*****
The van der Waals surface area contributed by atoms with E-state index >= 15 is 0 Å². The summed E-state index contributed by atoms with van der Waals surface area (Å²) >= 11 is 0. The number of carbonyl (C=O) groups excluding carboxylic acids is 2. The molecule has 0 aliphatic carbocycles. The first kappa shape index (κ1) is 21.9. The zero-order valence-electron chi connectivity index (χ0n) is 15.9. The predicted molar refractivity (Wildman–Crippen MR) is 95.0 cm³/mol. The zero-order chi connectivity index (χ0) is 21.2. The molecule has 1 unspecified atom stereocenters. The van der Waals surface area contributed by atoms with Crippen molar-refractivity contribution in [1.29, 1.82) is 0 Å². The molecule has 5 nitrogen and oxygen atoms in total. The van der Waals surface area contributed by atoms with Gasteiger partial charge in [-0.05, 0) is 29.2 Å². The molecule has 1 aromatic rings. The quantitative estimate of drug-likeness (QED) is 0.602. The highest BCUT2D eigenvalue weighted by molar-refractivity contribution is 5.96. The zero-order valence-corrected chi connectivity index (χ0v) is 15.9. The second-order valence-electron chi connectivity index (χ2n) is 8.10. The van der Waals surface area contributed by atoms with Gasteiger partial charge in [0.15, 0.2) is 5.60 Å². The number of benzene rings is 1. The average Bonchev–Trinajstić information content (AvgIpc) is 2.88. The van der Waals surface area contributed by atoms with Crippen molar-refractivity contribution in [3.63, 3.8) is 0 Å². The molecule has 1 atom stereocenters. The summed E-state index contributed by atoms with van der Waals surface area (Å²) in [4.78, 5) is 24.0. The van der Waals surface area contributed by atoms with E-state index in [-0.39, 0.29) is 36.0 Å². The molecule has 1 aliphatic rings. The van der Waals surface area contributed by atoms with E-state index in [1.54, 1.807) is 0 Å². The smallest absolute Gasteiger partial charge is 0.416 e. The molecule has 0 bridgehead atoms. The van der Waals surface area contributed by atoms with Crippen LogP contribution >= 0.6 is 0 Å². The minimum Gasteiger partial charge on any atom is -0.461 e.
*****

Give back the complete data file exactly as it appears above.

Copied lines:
The van der Waals surface area contributed by atoms with E-state index >= 15 is 0 Å². The summed E-state index contributed by atoms with van der Waals surface area (Å²) >= 11 is 0. The number of carbonyl (C=O) groups excluding carboxylic acids is 2. The molecule has 0 aliphatic carbocycles. The first kappa shape index (κ1) is 21.9. The zero-order valence-electron chi connectivity index (χ0n) is 15.9. The predicted molar refractivity (Wildman–Crippen MR) is 95.0 cm³/mol. The zero-order chi connectivity index (χ0) is 21.2. The molecule has 1 unspecified atom stereocenters. The van der Waals surface area contributed by atoms with Crippen molar-refractivity contribution in [1.29, 1.82) is 0 Å². The molecule has 5 nitrogen and oxygen atoms in total. The van der Waals surface area contributed by atoms with Gasteiger partial charge in [-0.05, 0) is 29.2 Å². The molecule has 1 aromatic rings. The quantitative estimate of drug-likeness (QED) is 0.602. The highest BCUT2D eigenvalue weighted by molar-refractivity contribution is 5.96. The zero-order valence-corrected chi connectivity index (χ0v) is 15.9. The second-order valence-electron chi connectivity index (χ2n) is 8.10. The van der Waals surface area contributed by atoms with Gasteiger partial charge in [0.15, 0.2) is 5.60 Å². The number of benzene rings is 1. The average Bonchev–Trinajstić information content (AvgIpc) is 2.88. The van der Waals surface area contributed by atoms with Crippen molar-refractivity contribution in [3.63, 3.8) is 0 Å². The molecule has 1 atom stereocenters. The summed E-state index contributed by atoms with van der Waals surface area (Å²) in [4.78, 5) is 24.0. The van der Waals surface area contributed by atoms with E-state index in [-0.39, 0.29) is 36.0 Å². The molecule has 1 aliphatic rings. The van der Waals surface area contributed by atoms with E-state index in [1.54, 1.807) is 0 Å². The smallest absolute Gasteiger partial charge is 0.416 e. The molecule has 0 bridgehead atoms. The van der Waals surface area contributed by atoms with Crippen LogP contribution >= 0.6 is 0 Å². The minimum Gasteiger partial charge on any atom is -0.461 e.